The world premiere announcement last February at the Lyric Opera of Chicago left us all with an incredible feeling of expectation. We were mesmerized by the extensive press coverage that followed and by how fast the news spread throughout the opera world. What a relief to be able to discuss the project after a yearlong oath of silence! Now that all preparations were over, it was time to sit down and get to work.
Nilo Cruz started to work immediately on a treatment and sent it to Renee Fleming, Stephen Wadsworth, Anthony Freud and myself. We came back to him with comments and suggestions. Nilo’s text was more than just a treatment; it contained several pages of fully-fledged lyrics, outlining the personalities and idiosyncrasies of the main characters. It also helped me understand how the action would unfold, giving me an idea of the overall structure. In this sense, we are really lucky to count with Ann Patchett’s blessing. She has left us complete liberty to adapt her novel; otherwise the task of translating “Bel Canto” to the stage would be utterly impossible.
Working through email and phone calls can be really frustrating so Nilo, Stephen and I decided to get together in New York last May. Stephen arranged a wonderful space for us at the Juilliard School of Music, where we sat down for four days trying to come up with a solid frame for Nilo’s words. One of the most exciting things for me was to contrast Nilo’s and Stephen’s vision of the piece. Stephen had made a detailed list of the events that had struck him most from the novel, so we could go through it and decide which ones to take and which ones to leave out. Nilo, on the other hand, had continued to further develop his own treatment and out of it, an altogether different structure had emerged. During those four days we worked on finding common grounds and understanding each other’s needs, always aiming at creating something new and convincing.
Each one of us had something different to bring to the table. Although we were all working toward the same goal, our backgrounds couldn’t be more diverse. There you had it: a man of words, a man of images and a man of sounds. Stephen’s ideas were visually rich and had a direct relation to the spatial distribution of the characters and elements on stage. His comments were always action-driven and his ideas always challenging. Sometimes he would suggest scenes without words, where the action and the music would take over. Nilo, as a man of theater, does have a keen understanding of how to present things on stage, but his main concern was to deliver the story through words. In this sense, we encountered an almost insurmountable difficulty when it came to characters like Gen and Hosokawa. Gen, the translator, is extremely verbal and although his role can be easily contained in the novel, he threatened to become too prominent on stage. And what is worse, since he is a translator, many things would need to be said twice, slowing down the action instead of helping to move the story forward. Hosokawa, on the other hand, barely says a word throughout the novel and that posed an enormous obstacle for Nilo and for myself, while it offered enormous possibilities to Stephen. I was mostly concerned with how to bring these elements together and convey them through music. In opera, music marks the pace of the action, so the dramatic rhythm is very much at the hands of the composer. I find a great source of inspiration in Nilo’s words and great excitement in Stephen’s visions, so I am not short of material, quite the contrary, I must find a way to condense and allow these elements to coexist and develop within a musical framework.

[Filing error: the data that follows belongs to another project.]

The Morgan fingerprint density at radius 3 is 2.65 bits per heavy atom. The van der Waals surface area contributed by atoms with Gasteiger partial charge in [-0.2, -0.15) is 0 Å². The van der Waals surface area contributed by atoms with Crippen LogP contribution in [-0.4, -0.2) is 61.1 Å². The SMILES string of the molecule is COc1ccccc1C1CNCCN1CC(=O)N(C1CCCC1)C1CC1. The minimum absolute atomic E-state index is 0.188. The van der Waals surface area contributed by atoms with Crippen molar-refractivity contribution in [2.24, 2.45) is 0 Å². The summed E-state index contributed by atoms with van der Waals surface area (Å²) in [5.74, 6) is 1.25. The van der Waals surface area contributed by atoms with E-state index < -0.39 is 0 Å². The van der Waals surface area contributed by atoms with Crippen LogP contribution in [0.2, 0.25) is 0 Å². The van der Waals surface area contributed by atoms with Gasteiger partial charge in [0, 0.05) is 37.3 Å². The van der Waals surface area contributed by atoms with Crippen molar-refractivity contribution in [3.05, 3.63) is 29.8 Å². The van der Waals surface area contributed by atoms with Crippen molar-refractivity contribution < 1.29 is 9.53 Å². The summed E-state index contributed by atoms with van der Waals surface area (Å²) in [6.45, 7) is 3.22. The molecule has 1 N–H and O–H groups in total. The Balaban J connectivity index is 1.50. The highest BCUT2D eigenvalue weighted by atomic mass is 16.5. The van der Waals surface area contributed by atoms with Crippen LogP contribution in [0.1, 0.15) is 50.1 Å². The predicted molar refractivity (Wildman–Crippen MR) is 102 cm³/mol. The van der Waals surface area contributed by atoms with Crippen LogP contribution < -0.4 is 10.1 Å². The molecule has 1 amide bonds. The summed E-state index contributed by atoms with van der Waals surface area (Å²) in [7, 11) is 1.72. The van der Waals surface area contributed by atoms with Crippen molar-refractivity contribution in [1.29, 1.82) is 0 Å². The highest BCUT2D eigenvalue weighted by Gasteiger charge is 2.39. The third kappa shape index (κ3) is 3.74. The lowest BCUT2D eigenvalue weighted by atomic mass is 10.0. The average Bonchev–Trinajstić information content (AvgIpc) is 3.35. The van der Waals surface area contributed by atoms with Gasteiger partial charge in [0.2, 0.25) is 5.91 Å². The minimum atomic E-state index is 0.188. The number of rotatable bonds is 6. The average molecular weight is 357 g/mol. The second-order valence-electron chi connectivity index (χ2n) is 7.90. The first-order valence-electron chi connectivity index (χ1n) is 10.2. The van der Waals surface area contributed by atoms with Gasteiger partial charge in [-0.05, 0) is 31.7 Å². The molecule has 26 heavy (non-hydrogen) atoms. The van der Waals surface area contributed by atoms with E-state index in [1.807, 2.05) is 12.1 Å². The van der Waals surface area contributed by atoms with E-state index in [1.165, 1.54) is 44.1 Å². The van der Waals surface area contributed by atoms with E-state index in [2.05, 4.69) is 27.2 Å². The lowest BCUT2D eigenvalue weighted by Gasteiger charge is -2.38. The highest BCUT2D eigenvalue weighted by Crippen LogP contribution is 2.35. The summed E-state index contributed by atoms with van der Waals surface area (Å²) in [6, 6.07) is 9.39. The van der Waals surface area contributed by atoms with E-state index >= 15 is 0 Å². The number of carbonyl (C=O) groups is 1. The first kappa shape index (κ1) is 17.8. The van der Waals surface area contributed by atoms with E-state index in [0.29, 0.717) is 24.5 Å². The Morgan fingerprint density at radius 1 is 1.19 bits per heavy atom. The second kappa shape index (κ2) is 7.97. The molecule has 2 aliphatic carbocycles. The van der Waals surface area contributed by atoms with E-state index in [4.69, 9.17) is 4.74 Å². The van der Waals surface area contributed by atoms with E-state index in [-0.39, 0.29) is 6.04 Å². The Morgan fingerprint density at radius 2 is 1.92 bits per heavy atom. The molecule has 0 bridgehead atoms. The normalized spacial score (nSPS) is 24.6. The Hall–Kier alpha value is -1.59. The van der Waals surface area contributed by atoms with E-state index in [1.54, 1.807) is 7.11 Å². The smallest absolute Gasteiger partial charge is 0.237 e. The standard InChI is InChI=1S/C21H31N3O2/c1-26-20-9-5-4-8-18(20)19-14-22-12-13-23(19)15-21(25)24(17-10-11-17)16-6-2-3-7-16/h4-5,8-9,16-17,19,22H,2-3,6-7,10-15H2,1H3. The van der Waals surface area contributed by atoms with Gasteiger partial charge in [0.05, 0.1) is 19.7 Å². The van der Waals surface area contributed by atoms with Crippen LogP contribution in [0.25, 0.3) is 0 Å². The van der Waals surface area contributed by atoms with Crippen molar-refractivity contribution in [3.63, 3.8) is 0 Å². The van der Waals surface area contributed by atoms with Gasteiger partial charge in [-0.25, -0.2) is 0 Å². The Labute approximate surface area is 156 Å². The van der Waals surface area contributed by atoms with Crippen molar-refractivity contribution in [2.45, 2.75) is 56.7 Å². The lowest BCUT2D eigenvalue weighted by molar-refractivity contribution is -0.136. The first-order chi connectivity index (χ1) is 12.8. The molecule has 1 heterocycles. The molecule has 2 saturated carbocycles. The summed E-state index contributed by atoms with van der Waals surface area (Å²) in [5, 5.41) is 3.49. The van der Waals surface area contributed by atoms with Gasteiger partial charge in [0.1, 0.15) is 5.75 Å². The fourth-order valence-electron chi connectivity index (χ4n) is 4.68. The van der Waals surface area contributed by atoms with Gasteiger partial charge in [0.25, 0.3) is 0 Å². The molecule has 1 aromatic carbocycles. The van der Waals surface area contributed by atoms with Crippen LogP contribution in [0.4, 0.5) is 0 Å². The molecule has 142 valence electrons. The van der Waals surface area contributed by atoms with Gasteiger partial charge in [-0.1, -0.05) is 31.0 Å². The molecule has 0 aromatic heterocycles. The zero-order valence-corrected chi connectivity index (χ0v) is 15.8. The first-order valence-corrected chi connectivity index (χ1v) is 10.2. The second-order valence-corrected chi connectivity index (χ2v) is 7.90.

A few weeks ago I had a phone conversation with Renee where I shared the outcome of our meeting, and she had the wonderful idea of sending me a copy of the correspondence between Richard Strauss and Hugo von Hofmannsthal. I’ve been reading the book and I find it incredibly enlightening and at times even amusing. What great inspiration! Their style of writing is as diverse as their personalities, and one has the impression that Hofmannsthal’s delicate phrasing is always at the brink of breaking apart against Strauss’s direct and blunt manner of expression. That they understood each other is already a miracle, but that they were able to create such a string of masterpieces is truly astounding. Perhaps these differences are what made their collaborations so richly varied. In any case, it does make for a great read and it fully reveals the inner workings along the process of creating an opera.
Our next meeting is schedule for August. Only Nilo and I will meet this time around and we will take a look at the complete libretto. We expect to have yet another meeting in September with Stephen where we plan on polishing off the details so I can finally start working on the music in November. In the meantime, I have made a point of revisiting the standard and not-so-standard opera repertoire; there is much to learn from the old and modern masters. Being confronted with the challenge of writing an opera of my own has completely changed the way I listen to it. I’ve become more analytic and critical but I’ve also become aware of the difficulties of creating such a complex artwork. Among them, expressing a character’s mood, behavior and psychology; conveying the story musically in a convincing way; eliciting a wealth of emotions on the listener, and keeping the audience alert at all times. The challenges are great but the excitement is far greater.